BATON ROUGE, La. — How much storm surge will a hurricane drive ashore? How much rain will a hurricane that lands on the Gulf Coast bring to places as far inland as Kentucky or the Northeast? When will a monster hurricane suddenly dissipate from a record-maker to a dud?
The answers to many of these questions often are tied to knowing how much moisture swirls in the atmosphere around a hurricane churning across the ocean.
This hurricane season, for the first time, researchers with the National Oceanic and Atmospheric Administration say they will use Global Positioning System technology to measure the dynamics of airborne moisture far offshore in the Gulf of Mexico, and track the fuel available to ramp up tropical systems moving through the Gulf.
“GPS has enabled a revolution in the way we do a lot of things,” said Seth I. Gutman, a physical scientist and chief of NOAA’s GPS-Met Observing Systems Branch in Boulder, Colo. Better use of GPS to measure moisture for hurricane forecasting has been “a long time coming,” he said at a hurricane conference at Louisiana State University on Tuesday.
NOAA and LSU researchers collaborated to install GPS weather stations on two offshore oil platforms in the Gulf of Mexico this winter. The stations will give meteorologists the first ever over-the-Gulf moisture readings, Gutman said.
This is done by measuring the time it takes radio signals transmitted by satellites 22,000 miles away to reach the GPS stations in the Gulf. Moisture causes a radio signal to bend and slow down.
“It’s kind of like launching a weather balloon every second of the day,” said Roy Dokka, the executive director of LSU’s Center for GeoInformatics and a collaborator on the experiment.
For hurricane forecasters, how much moisture or dry air a hurricane will suck in is a life-or-death question.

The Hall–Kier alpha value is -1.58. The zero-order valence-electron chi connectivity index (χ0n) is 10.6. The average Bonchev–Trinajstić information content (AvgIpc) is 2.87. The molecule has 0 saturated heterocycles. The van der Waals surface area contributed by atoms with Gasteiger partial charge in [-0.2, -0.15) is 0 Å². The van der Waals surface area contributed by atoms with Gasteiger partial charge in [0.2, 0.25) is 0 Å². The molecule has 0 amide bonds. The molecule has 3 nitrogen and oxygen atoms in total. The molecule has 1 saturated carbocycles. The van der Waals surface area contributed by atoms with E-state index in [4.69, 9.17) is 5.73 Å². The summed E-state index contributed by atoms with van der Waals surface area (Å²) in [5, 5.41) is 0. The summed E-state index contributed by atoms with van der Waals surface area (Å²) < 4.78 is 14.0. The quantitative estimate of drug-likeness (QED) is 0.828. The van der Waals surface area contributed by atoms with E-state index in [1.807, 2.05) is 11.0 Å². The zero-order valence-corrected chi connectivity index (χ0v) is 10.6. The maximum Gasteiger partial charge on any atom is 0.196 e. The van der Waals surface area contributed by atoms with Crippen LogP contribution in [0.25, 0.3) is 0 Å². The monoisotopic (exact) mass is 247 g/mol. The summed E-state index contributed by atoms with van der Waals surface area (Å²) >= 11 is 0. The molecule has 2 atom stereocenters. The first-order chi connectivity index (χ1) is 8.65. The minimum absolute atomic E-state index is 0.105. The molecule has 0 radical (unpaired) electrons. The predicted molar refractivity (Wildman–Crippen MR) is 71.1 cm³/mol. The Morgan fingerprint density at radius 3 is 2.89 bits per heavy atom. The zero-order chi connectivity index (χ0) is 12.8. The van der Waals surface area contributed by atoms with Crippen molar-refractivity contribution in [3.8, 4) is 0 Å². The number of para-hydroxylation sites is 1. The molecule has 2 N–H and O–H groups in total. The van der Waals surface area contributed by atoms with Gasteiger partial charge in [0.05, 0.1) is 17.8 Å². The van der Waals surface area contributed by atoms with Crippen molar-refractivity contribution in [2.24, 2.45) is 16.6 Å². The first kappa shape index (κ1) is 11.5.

“The energy contained in a hurricane is related to the amount of moisture in the storm. We call it moisture flux,” Gutman said. “It’s the exchange of moisture in the open ocean, and the exchange of moisture between the oceans and the atmosphere that determines whether or not there is the energy to sustain a storm, to intensify it, to reduce it.”
Throw dry air in the mix, and a monster hurricane can get knocked out. Forecasts on a storm’s intensity have been far off the mark in the past because of a lack of information about moisture, officials said.
A good example occurred in 2002.
On Oct. 2, 2002, Hurricane Lili was within hours of striking the central Louisiana coast as a Category 4 hurricane with 145 mph winds. At that strength, Lili had the potential to cause catastrophic damage. But within hours, Lili swallowed dry air and came ashore as a Category 1 storm on Oct. 3.
“The ingestion of dry air is one of the harder things we can understand,” said Barry Keim, Louisiana’s state climatologist. “Understanding what’s out in front of a hurricane, and ultimately what will be ingested in a system, will play a big role in determining its intensity and how much rainfall it will produce.”
Until now, weather observations in the open ocean primarily were done via buoys and information collected from hurricane hunters that fly into tropical systems and deploy weather instruments. Meanwhile, GPS stations have been limited to locations close to shore, Gutman said.
Ideally, Gutman said, GPS stations should be mounted on many more oil platforms and on ships to give future forecasters a broad picture of the atmosphere over the oceans at any given time.
The GPS stations in the Gulf cost about $7,000 each and were placed on the West Cameron 560 and the Eugene Island 337, platforms owned by Devon Energy. The stations involve GPS receivers, a frisbee-sized antenna and basic weather instruments to measure temperature and pressure.